We do not believe C-corp conversions will necessarily result in significant negative impact to yield or lead to wide-spread distribution cuts. The impact to distributions/dividends will be company-specific, but we believe most instances will result in limited income impact. The focus on distributable cash flow/unit growth instead of distribution growth shifts the return philosophy from current income to total return.

Ultimately, we are structure agnostic. We believe asset quality and execution drive value in the midstream space, not corporate structure.

Funding capital expenditures

Many MLPs are expected to continue the move towards the self-funding model for equity needs,
reducing reliance on capital markets access. MLP equity issuance is expected to decline over the next three years as excess cash flow (higher distribution coverage) and debt capacity increase, while capex budgets moderate.

Higher distribution coverage is expected over the next several years as a result of operating leverage (volume growth), new projects coming online and some companies reducing distributions or slowing distribution growth. With higher coverage, companies are expected to direct an increasing amount of internal cash flow to funding capital expenditures. By 2020, we project approximately 40% of capex will be funded by internally generated cash flow, up from approximately 13% in 2018. Companies are also expected to benefit from balance sheet capacity as leverage is projected to decline over the next three years.

Funding capex/acquisitions with internal cash flow

As of 3/31/2018. Source: Tortoise, Bloomberg, Wells Fargo. Note: Equity issuance excludes IPOs.

As a result of higher excess cash flow, increased debt capacity, and moderating capex, equity issuance is expected to decline. Historically, equity issuance has comprised about half of total funding needs (capex + acquisitions). We expect equity funding to fall from approximately 51% in 2013-2017 to 10%-20% from 2018-2020, translating into $4-$6 billion of equity issued during this time frame, well below the approximately $30 billion issued in 2017. Multiple options exist and funding may come in the form of preferreds, private investment in public equities (PIPEs) or other alternative equity.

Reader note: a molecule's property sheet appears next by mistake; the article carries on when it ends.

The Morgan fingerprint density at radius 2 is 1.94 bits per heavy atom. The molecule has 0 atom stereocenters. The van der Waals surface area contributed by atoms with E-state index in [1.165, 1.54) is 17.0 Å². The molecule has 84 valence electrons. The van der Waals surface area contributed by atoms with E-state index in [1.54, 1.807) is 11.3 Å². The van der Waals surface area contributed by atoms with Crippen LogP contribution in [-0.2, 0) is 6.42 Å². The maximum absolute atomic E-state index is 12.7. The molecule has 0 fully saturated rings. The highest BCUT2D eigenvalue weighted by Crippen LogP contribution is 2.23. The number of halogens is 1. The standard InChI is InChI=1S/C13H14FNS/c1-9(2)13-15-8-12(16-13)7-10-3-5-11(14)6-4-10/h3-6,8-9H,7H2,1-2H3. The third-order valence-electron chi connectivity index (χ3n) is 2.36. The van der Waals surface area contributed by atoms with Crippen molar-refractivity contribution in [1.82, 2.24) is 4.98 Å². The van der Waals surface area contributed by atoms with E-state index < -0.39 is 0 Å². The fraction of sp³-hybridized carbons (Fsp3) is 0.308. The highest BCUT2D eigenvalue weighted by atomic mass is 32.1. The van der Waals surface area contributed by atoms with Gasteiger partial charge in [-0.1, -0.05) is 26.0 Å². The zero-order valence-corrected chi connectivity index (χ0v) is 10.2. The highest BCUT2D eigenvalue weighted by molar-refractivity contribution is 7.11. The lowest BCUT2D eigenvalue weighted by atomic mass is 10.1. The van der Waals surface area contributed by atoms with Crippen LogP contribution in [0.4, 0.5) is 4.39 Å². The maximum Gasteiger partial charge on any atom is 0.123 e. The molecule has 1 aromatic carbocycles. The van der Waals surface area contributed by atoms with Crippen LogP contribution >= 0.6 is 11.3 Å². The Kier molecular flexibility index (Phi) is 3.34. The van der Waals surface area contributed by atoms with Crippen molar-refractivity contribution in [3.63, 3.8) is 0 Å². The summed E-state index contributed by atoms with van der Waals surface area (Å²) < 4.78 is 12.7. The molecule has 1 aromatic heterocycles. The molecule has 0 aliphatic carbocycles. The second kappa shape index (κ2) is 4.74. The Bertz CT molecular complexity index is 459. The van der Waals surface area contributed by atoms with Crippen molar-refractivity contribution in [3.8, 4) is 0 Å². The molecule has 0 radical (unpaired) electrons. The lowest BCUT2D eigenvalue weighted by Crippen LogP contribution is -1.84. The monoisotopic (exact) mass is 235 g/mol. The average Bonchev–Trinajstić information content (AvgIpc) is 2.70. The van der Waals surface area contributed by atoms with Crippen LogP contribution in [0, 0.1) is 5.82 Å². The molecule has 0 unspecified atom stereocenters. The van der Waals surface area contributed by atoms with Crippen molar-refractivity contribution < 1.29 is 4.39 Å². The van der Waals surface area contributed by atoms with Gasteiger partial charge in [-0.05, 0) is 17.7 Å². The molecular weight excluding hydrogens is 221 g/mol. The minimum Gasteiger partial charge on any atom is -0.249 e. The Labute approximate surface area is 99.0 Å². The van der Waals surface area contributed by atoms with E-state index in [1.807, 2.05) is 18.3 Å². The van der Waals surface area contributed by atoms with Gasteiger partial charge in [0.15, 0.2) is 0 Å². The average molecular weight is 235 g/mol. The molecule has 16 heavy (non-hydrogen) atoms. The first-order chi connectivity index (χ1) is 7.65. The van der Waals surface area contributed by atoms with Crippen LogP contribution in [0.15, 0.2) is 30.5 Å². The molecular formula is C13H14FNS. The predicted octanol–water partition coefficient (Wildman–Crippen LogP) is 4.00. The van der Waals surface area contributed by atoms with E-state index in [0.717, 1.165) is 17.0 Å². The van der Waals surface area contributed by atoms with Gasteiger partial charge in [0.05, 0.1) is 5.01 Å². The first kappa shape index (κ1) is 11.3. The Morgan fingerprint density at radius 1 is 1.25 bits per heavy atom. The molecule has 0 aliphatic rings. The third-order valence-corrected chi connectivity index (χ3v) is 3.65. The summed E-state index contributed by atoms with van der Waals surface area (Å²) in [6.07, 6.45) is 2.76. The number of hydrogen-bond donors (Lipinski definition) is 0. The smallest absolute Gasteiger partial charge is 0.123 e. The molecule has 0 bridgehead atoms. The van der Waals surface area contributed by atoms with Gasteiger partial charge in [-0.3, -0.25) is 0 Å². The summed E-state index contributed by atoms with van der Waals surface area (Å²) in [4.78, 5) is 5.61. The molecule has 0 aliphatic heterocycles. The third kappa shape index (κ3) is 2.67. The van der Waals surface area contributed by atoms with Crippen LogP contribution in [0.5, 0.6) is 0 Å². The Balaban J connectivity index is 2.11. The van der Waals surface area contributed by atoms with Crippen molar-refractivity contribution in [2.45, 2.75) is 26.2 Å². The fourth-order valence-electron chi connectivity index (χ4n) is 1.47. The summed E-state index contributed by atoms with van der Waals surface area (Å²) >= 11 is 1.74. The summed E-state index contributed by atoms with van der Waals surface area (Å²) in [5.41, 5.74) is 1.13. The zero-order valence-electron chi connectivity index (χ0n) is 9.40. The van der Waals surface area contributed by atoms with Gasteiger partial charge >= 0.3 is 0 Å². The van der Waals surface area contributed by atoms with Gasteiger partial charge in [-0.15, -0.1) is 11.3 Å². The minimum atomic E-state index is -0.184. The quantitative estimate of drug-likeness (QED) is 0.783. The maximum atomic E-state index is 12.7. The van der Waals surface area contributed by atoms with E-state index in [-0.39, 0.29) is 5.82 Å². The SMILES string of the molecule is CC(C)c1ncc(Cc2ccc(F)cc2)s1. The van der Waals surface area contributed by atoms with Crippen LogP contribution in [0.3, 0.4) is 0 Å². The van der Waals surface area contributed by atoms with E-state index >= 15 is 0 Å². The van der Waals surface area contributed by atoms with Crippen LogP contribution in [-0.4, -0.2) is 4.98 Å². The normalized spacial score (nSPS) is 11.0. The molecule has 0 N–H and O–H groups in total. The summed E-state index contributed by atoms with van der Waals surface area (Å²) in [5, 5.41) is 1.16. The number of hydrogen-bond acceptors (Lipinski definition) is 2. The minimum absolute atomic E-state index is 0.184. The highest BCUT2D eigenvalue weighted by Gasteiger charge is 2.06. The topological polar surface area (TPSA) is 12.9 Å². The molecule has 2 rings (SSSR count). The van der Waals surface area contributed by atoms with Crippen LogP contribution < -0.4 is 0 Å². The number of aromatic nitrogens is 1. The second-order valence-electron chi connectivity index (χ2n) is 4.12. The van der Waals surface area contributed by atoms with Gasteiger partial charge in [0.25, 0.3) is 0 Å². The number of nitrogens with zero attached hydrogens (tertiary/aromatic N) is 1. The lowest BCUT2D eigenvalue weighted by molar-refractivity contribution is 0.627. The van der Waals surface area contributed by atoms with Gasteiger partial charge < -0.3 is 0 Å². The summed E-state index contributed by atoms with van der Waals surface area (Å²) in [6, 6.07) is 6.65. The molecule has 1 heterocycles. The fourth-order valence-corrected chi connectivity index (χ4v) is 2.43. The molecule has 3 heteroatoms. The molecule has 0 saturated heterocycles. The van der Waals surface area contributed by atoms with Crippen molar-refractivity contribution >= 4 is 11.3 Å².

Total capex/acquisitions vs. equity issuance

As of 3/31/2018. Source: Tortoise, Bloomberg, Wells Fargo. Note: Equity issuance excludes IPOs.

Tax Reform

From a tax perspective both the C-corp and the MLP structures benefitted from tax reform. C-corps received a corporate tax rate reduction from 35% to 21% and going forward non-corporate MLP investors benefit from a 20% deduction for qualified business income from such investments, along with a reduction in the highest marginal individual tax rate by 2.6%.

FERC implications

On March 15, 2018, the Federal Energy Regulatory Commission (FERC) ruled against an existing
policy allowing MLPs to include an income tax allowance (ITA) in cost-of-service rates. Removal of this allowance in cost-of-service calculations may result in a lower tariff rate and ultimately lower cash flow for affected pipelines. This change only affects MLPs with interstate natural gas and crude oil pipelines operating on a cost-of-service basis. Pipelines using negotiated or market-based rates are unaffected. The ruling also does not impact pipelines held by C-corporations or gathering and processing assets. Ultimately, we do not believe the FERC announcement will materially impact the midstream sector. Many MLPs issued press releases confirming this lack of materiality shortly after the announcement.

On July 18, 2018 FERC issued its final ruling related to the treatment of income taxes for natural gas cost of service pipelines and it included a few changes from the March ruling. We think the ruling provides clarifications and changes that will positively impact the MLPs that operate cost of service pipelines.